India’s Bonds Rally as Low Inflation Spurs Rate-Cut Speculation

India’s bonds rallied, pushing the 10-year yield to a 13-month low, on speculation slower inflation amid a drop in global crude oil prices will allow the central bank to cut borrowing costs.

The nation imports about 80 percent of its oil needs and a 23 percent slump in Brent crude since the end of June has contributed to consumer prices rising at the slowest pace since 2012. Indian Oil Corporation Ltd. said last week it will reduce the retail gasoline prices effective from today.

The yield on the 8.4 percent sovereign notes due July 2024 fell two basis points, or 0.02 percentage point, to close at 8.26 percent in Mumbai, the lowest level for benchmark 10-year debt since September 2013, according to prices from the central bank’s trading system.

“The drop in commodity prices is giving the overall comfort that inflation will be under control,” said Harish Agarwal, a fixed-income trader at FirstRand Ltd. in Mumbai. “The markets are positioning for a rate cut early next year.”

The yield had dropped to as low as 8.22 percent during the session and pared gains after the central bank announced conducting open-market sales of bonds worth 100 billion rupees ($1.6 billion), the RBI said in a statement.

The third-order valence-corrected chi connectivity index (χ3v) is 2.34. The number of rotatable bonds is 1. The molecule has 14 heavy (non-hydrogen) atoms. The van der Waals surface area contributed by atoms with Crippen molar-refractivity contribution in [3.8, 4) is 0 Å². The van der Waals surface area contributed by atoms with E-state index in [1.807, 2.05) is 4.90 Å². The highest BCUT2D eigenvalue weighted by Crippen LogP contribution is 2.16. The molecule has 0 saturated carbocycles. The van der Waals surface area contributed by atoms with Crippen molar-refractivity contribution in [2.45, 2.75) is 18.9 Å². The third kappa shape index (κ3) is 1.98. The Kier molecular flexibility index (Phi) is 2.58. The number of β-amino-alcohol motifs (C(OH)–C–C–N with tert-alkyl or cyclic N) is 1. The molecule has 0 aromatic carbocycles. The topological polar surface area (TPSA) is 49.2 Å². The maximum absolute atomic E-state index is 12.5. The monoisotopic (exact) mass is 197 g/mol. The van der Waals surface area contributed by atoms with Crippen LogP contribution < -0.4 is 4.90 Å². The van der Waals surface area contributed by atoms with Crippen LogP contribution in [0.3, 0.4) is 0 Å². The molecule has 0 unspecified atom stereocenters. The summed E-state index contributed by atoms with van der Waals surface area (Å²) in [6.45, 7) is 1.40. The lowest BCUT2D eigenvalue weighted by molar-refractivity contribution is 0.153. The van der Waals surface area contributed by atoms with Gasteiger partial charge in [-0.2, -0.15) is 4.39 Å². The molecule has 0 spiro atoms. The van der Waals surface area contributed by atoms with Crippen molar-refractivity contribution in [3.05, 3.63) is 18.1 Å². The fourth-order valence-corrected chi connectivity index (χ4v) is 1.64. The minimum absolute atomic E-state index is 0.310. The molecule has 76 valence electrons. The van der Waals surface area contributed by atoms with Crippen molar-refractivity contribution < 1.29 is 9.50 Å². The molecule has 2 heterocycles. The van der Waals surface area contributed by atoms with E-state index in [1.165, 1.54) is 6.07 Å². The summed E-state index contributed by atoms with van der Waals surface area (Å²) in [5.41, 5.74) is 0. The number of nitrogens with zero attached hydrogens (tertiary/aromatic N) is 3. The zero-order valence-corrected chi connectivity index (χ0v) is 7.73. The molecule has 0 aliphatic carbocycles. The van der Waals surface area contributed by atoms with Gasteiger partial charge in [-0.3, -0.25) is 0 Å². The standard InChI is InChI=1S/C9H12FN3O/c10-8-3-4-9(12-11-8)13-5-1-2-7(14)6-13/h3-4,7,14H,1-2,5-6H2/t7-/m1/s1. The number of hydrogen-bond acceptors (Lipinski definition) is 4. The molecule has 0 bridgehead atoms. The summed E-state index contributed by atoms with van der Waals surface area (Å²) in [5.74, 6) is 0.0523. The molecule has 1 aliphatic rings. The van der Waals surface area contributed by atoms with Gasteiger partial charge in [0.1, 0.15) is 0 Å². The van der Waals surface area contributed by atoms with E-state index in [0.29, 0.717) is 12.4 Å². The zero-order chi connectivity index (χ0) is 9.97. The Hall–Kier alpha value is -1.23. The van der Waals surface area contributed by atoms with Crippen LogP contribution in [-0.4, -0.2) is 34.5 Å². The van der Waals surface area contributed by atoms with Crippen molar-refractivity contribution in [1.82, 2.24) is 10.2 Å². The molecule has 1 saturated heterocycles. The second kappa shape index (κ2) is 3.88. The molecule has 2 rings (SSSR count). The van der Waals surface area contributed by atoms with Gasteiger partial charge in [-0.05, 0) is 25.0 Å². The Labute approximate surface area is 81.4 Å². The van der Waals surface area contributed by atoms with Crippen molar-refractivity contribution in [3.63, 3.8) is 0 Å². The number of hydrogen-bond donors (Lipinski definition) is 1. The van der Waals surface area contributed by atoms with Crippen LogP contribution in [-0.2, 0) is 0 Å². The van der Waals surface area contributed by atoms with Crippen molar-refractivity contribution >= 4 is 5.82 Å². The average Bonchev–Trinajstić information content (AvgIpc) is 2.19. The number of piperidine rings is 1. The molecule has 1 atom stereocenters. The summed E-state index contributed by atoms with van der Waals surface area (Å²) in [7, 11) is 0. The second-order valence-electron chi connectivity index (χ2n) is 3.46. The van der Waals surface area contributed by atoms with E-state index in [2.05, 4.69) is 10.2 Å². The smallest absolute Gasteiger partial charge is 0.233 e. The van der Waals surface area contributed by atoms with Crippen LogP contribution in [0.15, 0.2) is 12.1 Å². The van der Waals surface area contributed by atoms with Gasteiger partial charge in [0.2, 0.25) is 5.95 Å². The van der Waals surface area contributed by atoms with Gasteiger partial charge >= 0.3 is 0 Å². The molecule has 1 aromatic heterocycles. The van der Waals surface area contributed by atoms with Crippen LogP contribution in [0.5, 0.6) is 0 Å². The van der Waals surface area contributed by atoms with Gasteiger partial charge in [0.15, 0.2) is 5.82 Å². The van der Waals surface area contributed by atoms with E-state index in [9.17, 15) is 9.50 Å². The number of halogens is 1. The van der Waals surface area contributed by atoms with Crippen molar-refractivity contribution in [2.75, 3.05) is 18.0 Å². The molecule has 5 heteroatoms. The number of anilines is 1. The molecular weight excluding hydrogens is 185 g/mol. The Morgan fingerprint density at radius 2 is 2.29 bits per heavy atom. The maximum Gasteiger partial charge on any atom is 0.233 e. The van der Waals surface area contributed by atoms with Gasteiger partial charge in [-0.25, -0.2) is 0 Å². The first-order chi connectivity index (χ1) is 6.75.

Reserve Bank of India Governor Raghuram Rajan has kept the benchmark repurchase rate at 8 percent after three increases from September 2013 through January. With inflation stabilizing, it’s time to start reducing borrowing costs, Finance Minister Arun Jaitley said in an interview with the Times of India newspaper published Oct. 25.

An index of consumer prices rose to 6.46 percent from a year earlier in September, official data show.

One-year interest-rate swaps, derivative contracts used to guard against swings in funding costs, fell six basis points to 8.05 percent, according to data compiled by Bloomberg. The rupee slipped less than 0.1 percent to 61.4150 per dollar, according to prices from local banks compiled by Bloomberg.

Three-month offshore non-deliverable forwards in the rupee were little changed at 62.26 per dollar. Forwards are agreements to buy or sell assets at a set price and date, and non-deliverable contracts are settled in dollars.

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